Over in the forum several of us were talking about the recent barrage of offers of guest posts and advertising. The main complaints were these:
The email writer claims to love the blog or website, which becomes obviously untrue as they reveal their offer – a guest post or article they are sure will delight us. Some of the more clever ones will actually list two or three suggested titles.
The problem is the titles are so generic they could apply to almost any blog in the world. A newer version of this same pitch is the offer is to pay the site owner to put up a post. They don’t want to buy advertising because the post is an attempt to look like the links are organic rather than paid for.
In no case to they tell you who they want to link to, nor does the putative author offer a link to their own professional site.
I’m like many blog owners that recognize there’s an implicit approval that’s communicated to readers with links in posts. If the blog or site owner is so bold to query exactly what they will be linking to, they generally come back, at least in my case, to a ‘service’ that offers to write papers for college students.
Now I’m constitutionally opposed to such offers. It’s my, admittedly old fashioned. notion that students ought to do their own work, or at least attempt it.
Yes, I realize that students in the US who are non-native English speakers and writers have a difficult time grasping some of the intricacies of our language. I’m not opposed to working with someone and editing their work, provided (yes, I’ll shout it: PROVIDED) they do the bulk of the work including all the research and write a complete rough draft themselves. Then hiring an editor to help them get it into the right idiom only makes sense. But not the actual paying for the creation of the paper.
Besides, as I understand it part of the game is to fool Google into thinking they have substantial links back to their site. Google frowns on this sort of attempt to rig the game and so do I.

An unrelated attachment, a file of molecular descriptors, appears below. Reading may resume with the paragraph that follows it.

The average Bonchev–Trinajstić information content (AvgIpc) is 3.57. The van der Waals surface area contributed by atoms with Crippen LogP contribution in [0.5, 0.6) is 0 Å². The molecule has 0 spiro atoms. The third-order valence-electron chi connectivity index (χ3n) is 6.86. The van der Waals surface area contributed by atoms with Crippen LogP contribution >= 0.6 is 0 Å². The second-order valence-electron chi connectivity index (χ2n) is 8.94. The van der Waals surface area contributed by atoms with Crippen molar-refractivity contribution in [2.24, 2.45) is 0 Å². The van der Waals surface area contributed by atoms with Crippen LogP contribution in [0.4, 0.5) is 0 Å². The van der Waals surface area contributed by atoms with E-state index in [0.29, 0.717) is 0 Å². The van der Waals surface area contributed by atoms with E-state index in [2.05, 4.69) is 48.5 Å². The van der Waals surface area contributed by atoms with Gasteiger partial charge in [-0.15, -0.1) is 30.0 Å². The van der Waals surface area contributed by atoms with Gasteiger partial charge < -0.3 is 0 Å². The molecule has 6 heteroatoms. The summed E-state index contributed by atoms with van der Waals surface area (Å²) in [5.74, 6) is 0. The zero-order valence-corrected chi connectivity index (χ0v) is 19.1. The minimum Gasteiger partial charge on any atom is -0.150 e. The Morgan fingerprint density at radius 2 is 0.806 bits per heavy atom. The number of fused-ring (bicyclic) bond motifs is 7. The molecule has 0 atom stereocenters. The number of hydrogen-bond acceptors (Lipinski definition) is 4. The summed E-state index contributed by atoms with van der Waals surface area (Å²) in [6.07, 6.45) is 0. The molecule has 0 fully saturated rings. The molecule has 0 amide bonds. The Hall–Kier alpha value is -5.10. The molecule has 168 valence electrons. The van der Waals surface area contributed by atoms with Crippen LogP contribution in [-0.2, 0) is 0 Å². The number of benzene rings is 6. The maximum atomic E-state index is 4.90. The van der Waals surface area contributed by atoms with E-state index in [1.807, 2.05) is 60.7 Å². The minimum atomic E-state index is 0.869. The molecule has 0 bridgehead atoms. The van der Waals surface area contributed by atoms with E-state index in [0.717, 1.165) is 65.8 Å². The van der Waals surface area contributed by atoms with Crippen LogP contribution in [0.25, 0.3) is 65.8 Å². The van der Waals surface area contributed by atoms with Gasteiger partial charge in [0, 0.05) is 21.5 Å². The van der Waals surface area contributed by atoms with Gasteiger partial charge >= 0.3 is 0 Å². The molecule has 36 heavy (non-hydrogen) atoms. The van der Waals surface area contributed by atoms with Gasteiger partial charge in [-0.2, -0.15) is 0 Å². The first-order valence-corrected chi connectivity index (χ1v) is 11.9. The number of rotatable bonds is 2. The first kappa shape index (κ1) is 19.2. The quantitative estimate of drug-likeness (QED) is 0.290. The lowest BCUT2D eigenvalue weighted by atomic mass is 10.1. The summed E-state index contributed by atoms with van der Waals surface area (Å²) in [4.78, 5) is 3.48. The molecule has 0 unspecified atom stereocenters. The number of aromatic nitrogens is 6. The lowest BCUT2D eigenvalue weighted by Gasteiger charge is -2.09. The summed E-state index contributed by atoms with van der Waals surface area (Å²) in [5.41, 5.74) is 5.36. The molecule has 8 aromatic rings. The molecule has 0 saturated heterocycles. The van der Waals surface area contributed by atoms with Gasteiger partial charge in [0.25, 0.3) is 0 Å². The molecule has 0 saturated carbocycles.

Many of us now just delete the email. Unfortunately some of the bolder ones will email again asking why they haven’t gotten a response!
But it feels so impolite!
Someone said they hate not responding because it makes them feel impolite. Like many of us, they grew up with the idea that it’s rude not to reply to a letter and this feeling carries over to email.
Pardon me while I channel Emily Post’s ghost
Maybe it’s the season, but I feel like I’m channeling Emily Post when I say there is absolutely no need to respond at all to this type of solicitation. It’s rude of those who send out such emails to do so. It’s even ruder when they don’t spell out exactly what they want – a link back to something.
This is the equivalent of the junk mail that still comes to our door almost daily. Just as you don’t feel required to respond, unless it’s to call their 800 number and ask them to stop sending you stuff, or unless it’s by throwing it immediately in a recycling bin. There’s no need, and really no expectation that you treat spam-my emailers with anything but disdain – with the delete key.
Yes, I suspect at least some of the folks sending the email are real would be writers who have gotten snookered into some promise of payment or other reward if they’re successful at placing links. If I’m right, the quickest way to assure they will leave that industry ASAP is not to respond.
If you happen to be someone who innocently has gotten involved, stop it. Right now! And if you want to write an expose I’ll consider publishing it. No pay, but probably some glory and links back to your professional site.
Write well and often.
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